Most of the time, audience members leaving a play in the middle is a sign of failure. But the cast and creative team behind 1984 see their walkouts as a sign they’re doing something right.
It’s not that they want you to leave the show before it’s over; it’s that the play, which opened on Broadway’s Hudson Theatre in June, is a deliberately harrowing experience — they know not everyone can make it through all 101 minutes. If you’re squirming in your seat, or compelled to bolt for the nearest exit, 1984 has done its job. Like the rats that the play’s hero, Winston (Tom Sturridge), fears above all else, the production gets under your skin.
“It’s a totally justified response to leave,” Sturridge told BuzzFeed News from his costar Olivia Wilde’s dressing room backstage at the Hudson. “That is a totally logical and fair response to seeing something that deeply upsetting, and we condone it.”
In this production of 1984, everyman protagonist Winston is aged down from his usual middle-aged portrayal in adaptations of George Orwell’s classic novel. In the dystopian world of the play (and the book before it), Winston works for the Ministry of Truth, where his job is to revise history to conform to the totalitarian Party’s version of events. When he meets and falls in love with Julia (Wilde), they join the Brotherhood and embark on a path of resistance against the Party and its mythic leader Big Brother.
The play, co-created and directed by Robert Icke and Duncan Macmillan, hews closely to the novel — not just in terms of plot, but with a style meant to reflect the experience of reading it. Icke and Macmillan have conceived of a thrilling, disorienting production in which the audience is forced to depend on a relentlessly unreliable narrator. This 1984 doesn’t shy away from the dark climax of the story, which sees Winston and Julia captured and brutally tortured. And while the production does hold back when it comes to the most graphic mutilation, it is, at times, an unbearably confronting experience, leading some audience members to flee.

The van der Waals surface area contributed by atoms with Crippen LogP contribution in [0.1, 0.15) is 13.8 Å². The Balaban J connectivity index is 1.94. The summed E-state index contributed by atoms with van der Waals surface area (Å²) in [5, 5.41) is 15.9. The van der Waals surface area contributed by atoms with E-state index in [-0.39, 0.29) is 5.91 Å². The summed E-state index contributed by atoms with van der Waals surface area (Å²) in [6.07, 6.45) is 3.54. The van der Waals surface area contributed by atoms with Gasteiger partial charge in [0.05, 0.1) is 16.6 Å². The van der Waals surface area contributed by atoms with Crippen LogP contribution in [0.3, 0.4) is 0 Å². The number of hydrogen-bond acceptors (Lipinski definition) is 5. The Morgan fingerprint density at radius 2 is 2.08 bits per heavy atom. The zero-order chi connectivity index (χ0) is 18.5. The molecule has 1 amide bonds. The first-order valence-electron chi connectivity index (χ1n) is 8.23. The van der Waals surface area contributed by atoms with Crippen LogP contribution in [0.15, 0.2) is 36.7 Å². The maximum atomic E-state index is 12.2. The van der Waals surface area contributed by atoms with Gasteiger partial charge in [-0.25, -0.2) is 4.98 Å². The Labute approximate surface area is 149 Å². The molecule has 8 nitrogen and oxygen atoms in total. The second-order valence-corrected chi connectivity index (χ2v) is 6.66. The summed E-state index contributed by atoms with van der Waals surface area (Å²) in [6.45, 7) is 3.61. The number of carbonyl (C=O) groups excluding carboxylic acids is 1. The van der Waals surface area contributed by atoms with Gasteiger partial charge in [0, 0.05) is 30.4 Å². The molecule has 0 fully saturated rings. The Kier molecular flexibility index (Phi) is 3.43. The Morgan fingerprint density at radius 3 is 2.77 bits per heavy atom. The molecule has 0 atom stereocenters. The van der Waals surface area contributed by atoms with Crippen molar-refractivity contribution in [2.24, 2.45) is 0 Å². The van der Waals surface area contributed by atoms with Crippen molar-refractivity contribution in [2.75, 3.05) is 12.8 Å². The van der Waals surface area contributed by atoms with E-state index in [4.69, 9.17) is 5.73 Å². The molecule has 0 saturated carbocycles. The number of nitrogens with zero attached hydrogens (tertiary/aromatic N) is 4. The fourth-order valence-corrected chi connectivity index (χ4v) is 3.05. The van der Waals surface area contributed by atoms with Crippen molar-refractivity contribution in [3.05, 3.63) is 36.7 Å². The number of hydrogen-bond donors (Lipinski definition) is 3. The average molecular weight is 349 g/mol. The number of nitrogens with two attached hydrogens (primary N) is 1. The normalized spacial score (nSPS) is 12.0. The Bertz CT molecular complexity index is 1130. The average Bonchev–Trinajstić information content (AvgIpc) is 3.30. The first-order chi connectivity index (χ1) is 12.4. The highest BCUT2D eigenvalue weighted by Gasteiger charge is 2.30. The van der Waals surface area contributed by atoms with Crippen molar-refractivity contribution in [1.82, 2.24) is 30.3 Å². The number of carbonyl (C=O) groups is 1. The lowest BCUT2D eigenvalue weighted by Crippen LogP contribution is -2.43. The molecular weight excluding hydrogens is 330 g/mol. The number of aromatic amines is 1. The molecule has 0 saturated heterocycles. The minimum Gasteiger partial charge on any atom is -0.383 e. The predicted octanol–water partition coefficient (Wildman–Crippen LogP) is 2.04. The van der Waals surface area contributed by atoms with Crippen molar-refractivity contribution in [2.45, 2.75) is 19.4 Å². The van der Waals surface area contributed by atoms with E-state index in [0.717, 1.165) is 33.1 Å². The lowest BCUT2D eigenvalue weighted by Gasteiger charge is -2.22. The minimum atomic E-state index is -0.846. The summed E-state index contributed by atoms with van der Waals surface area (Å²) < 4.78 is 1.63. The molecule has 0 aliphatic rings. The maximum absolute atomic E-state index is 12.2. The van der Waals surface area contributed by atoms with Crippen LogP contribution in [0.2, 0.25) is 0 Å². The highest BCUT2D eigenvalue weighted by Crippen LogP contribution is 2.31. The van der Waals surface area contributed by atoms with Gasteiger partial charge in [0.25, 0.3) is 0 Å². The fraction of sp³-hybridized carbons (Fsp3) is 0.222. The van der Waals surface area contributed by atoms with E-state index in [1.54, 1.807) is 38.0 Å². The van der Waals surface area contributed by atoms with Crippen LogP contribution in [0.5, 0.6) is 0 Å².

“We did absolutely want to make the audience feel anxious in the way that the novel makes you feel anxious,” Icke said. “We always felt we would have failed catastrophically if the audience wasn’t unsettled in the same way as people who read the book for the first time. We really wanted the production, like any good thriller or horror movie, to engender in the audience real fear.”
When the actors hear and see the visceral reactions from the audience — even if, yes, at times, that means actual cries of alarm or people shuffling loudly in their seats — Wilde noted that means they’re paying close attention.
“Their energy totally dictates ours,” Sturridge said. “And this production in particular allows for a level of interaction that is different.”
Wilde smiled before adding, “Some of them get blood on them.”
It’s not just what’s onstage that makes 1984 such a distressing experience — it’s the real-world anxiety that audience members are bringing into the theater. The play unnerves because it speaks to our most pressing fears, even if the words themselves are decades old.